Mentions: The protective molecules include antioxidant enzymes, like superoxide dismutase (SOD), glutathione peroxidases, catalase, molecules like glutathione and the compounds derived from diet, like ascorbate, etc. (Figure 4). Regarding their function, the antioxidant defences can be divided into (1) enzymes that catalytically remove reactive oxygen species, like SOD, superoxide reductase, catalase and peroxidase; (2) agents that decrease the formation of reactive oxygen species by minimizing the availability of pro-oxidants, like iron and copper ions or heme. Such are transferrins, albumin, heme oxigenases, metallothionein, etc.; (3) proteins protecting biomolecules against oxidative damage, like chaperones; (4) physical quenchers, for example of a singlet oxygen by carotenoids; (5) agents that are preferentially oxidized, like glutathione, α-tocopherol, bilirubin, ascorbate, urate, albumin, etc. [93,94].

Bottom Line: Stress responses are mechanisms used by organisms to adapt to and overcome stress stimuli.Studies have reported life-prolonging effects of a wide variety of so-called stressors, such as oxidants, heat shock, some phytochemicals, ischemia, exercise and dietary energy restriction, hypergravity, etc.These stress responses, which result in enhanced defense and repair and even cross-resistance against multiple stressors, may have clinical use and will be discussed, while the emphasis will be on the effects/cross-effects of oxidants.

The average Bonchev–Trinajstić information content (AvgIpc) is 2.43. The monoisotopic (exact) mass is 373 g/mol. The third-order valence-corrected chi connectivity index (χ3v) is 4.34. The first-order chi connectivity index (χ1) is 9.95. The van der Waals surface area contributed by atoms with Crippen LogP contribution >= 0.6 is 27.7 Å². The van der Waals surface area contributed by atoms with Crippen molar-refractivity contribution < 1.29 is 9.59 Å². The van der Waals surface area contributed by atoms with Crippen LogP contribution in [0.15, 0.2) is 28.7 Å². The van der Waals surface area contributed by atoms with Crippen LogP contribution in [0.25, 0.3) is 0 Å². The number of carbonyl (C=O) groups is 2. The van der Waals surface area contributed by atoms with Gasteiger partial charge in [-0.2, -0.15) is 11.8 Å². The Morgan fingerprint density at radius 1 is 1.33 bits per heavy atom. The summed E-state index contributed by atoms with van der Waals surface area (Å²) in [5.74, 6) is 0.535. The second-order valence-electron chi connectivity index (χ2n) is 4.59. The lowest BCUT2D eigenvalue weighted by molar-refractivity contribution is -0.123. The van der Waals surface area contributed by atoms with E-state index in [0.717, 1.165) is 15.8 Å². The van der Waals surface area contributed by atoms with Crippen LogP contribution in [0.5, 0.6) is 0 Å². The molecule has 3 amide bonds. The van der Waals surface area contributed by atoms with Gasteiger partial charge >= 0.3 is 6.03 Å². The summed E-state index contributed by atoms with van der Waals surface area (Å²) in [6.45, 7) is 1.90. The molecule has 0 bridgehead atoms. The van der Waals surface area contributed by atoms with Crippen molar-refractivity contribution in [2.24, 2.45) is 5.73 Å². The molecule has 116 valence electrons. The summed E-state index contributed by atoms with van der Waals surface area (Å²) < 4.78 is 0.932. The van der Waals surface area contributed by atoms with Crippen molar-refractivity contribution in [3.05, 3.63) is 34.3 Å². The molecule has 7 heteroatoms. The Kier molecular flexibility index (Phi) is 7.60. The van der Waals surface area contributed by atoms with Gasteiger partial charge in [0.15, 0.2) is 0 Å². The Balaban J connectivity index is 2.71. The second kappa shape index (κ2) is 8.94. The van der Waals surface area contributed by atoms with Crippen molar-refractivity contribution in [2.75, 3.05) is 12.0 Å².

View Article: PubMed Central - PubMed

Affiliation: Institute of Pathophysiology, Faculty of Medicine, University of Ljubljana, Zaloska 4, Ljubljana SI-1000, Slovenia; E-Mail: dusan.suput@mf.uni-lj.si ; Faculty of Health Sciences, University of Ljubljana, Zdravstvena pot 5, Ljubljana SI-1000, Slovenia; E-Mail: borut.poljsak@zf.uni-lj.si.

ABSTRACT
Organisms and their cells are constantly exposed to environmental fluctuations. Among them are stressors, which can induce macromolecular damage that exceeds a set threshold, independent of the underlying cause. Stress responses are mechanisms used by organisms to adapt to and overcome stress stimuli. Different stressors or different intensities of stress trigger different cellular responses, namely induce cell repair mechanisms, induce cell responses that result in temporary adaptation to some stressors, induce autophagy or trigger cell death. Studies have reported life-prolonging effects of a wide variety of so-called stressors, such as oxidants, heat shock, some phytochemicals, ischemia, exercise and dietary energy restriction, hypergravity, etc. These stress responses, which result in enhanced defense and repair and even cross-resistance against multiple stressors, may have clinical use and will be discussed, while the emphasis will be on the effects/cross-effects of oxidants.

No MeSH data available.


Related in: MedlinePlus